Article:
Raising Worms for Catfish Bait

Discussion in 'Catfishing Library' started by Whistler, Aug 26, 2005.

  1. Whistler

    Whistler Well-Known Member

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    Original post made by Phillip Gaines(Deltalover) on December 26, 2004
    Raising Worms


    One of the most universal baits for just about every fish known to man will at one time or another, take a worm. When I was a kid, my dad and I would go fishing and a shovel was a major component in our fishing arsenal. We would stop along the irrigation ditches and dig worms for our fishing trip. The left over worms were put in a big tub full of dirt which he covered with a piece of carpet. He would keep it moist and spread watermellon rinds and coffee grounds over the top for food. It didnt take long to have a constant supply of worms.
    My knowledge of worms have come a long way's since those days. For instance, I didnt know that one pound of red worms can turn five pounds of kitchen waste into one of the best soil enhancers (worm castings) ever known or that one worm consumes it's own weight in kitchen waste per day. I also had no idea how fast worms multiply. At maturity (3 monthes), each worm gives birth to over 1000 worms in a twelve month period.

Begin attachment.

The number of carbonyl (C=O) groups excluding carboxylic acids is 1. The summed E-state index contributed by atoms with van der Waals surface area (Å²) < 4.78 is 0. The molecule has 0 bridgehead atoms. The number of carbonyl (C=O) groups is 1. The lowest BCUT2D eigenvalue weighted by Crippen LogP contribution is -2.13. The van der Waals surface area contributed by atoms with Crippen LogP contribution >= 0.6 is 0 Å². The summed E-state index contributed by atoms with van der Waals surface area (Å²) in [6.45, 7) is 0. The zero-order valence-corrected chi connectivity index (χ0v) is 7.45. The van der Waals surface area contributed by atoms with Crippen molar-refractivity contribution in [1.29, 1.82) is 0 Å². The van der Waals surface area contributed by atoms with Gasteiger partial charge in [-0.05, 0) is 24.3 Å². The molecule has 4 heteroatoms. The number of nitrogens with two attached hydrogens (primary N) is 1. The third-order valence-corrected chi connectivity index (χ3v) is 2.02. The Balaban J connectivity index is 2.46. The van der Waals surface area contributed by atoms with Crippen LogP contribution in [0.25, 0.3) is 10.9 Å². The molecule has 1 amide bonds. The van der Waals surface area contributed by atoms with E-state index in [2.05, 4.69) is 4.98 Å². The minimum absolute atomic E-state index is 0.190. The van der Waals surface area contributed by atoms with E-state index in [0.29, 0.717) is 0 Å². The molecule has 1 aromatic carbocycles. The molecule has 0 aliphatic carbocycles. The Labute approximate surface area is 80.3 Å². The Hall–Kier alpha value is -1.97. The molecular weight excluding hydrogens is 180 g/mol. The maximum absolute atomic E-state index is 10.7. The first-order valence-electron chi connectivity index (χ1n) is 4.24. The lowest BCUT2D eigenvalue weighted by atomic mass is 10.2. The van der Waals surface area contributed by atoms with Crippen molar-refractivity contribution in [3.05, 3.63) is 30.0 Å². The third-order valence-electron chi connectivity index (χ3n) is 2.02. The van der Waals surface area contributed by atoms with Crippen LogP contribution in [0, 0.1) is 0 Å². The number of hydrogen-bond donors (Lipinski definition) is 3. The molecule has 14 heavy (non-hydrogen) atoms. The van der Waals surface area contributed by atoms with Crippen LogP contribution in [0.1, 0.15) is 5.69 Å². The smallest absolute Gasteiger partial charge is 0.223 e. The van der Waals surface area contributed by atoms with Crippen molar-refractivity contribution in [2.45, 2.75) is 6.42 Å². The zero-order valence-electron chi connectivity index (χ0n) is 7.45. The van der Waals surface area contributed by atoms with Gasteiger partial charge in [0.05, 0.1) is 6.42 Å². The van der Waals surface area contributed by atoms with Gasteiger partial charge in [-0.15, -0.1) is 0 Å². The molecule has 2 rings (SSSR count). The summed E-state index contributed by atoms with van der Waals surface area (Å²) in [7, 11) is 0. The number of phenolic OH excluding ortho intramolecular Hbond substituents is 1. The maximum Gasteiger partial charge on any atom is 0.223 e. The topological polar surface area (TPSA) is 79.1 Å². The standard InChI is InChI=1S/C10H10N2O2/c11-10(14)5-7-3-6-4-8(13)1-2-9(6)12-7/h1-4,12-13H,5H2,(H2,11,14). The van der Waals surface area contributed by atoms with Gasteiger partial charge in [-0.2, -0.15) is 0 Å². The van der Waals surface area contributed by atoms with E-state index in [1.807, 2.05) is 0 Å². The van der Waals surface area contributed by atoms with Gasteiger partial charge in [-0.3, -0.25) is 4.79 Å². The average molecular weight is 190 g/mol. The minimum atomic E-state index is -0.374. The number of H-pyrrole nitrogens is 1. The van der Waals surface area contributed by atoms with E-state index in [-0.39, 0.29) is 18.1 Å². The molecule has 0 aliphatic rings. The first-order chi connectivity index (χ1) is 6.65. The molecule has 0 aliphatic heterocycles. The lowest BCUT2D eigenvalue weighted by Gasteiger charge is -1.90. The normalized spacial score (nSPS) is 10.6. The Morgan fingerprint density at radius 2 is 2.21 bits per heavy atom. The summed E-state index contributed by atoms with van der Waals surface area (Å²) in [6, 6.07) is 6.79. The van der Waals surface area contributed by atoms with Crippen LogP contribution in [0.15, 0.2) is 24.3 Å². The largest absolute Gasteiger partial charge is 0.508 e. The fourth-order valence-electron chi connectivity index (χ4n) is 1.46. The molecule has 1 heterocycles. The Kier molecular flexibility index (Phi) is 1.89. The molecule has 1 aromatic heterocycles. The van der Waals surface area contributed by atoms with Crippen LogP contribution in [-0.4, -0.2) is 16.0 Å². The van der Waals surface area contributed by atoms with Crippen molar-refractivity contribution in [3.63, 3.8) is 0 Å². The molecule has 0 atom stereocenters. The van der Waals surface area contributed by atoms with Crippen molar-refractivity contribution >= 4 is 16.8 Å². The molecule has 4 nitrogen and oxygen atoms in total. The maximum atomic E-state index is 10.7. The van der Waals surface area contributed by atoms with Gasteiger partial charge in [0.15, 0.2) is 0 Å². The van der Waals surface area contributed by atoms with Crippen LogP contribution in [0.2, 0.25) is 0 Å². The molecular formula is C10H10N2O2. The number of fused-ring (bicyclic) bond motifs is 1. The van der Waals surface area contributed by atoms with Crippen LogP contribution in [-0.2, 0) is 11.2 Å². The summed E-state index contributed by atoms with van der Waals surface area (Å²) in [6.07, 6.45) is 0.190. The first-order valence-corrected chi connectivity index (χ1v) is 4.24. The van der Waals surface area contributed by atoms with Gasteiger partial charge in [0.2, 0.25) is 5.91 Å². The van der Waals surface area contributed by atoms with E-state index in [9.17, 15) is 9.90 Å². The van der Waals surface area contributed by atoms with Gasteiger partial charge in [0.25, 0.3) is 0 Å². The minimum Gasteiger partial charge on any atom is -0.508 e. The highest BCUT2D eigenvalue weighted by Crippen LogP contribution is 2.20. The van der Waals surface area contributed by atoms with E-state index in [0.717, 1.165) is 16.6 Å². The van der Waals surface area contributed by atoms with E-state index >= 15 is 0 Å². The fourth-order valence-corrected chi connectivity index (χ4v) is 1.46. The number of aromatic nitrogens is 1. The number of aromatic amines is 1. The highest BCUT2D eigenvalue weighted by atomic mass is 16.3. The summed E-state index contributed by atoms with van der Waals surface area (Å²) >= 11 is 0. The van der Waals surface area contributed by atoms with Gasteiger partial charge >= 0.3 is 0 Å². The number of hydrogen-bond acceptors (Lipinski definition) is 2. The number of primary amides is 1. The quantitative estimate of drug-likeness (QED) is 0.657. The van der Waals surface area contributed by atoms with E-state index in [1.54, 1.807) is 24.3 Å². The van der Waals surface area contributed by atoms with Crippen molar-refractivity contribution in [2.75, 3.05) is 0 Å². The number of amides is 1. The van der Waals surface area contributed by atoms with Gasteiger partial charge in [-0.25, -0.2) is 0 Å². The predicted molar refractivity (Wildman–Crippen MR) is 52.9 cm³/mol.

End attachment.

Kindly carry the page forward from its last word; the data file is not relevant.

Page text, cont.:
I have been to just about every web site on the internet about raising worms. In my opinion, most of them are trying to sell you something. Cant blame them for that! There are many people very passionate about growing worms, weather it is a hobby or a million dollar bussines.

    You dont have to buy your worms. Find an area of ground, that is not in direct sunshine. Earthworms are very sensitive to light and vibration. Actually light starts to close off capillaries in the worms skin, through which it breathes. Deprived of oxygen, the worms head downwards, deeper into the ground. Worms do best in a temperature range of 40 to 90 degrees. You can use a meat thermometer to check. In winter use more manure to keep temperature high enough and in summer, use more moisture to keep your worms cool. Spread some coffee grounds or manure, and shreaded newspaper or cardboard ,( you want equal amounts of high carbon a materials like paper and high nitrogen materials like grass clippings, coffee grounds or manure) and cover with a peice of carpet or burlap, keep moist and with in a few days you will have worms for your bins. I dont use a bin, because if the conditions are not right, the worms have no place to go and will die. I use what is called a windrow which is directly on the ground. I keep adding layers of newspaper and layers of coffee grounds, dry leaves and grass clippings. My worms keep producing. I now have thousands of red worms and a constant supply of nutriants for my garden. This method will not work with most variaties of night crawlers, with the exception of "european nightcrawlers", because they have different requirements. A major one being they do not like to be disturbed. Also of the 500 or so species of worms, there are only about 5 species that are used for worm farming, red worms being the most popular.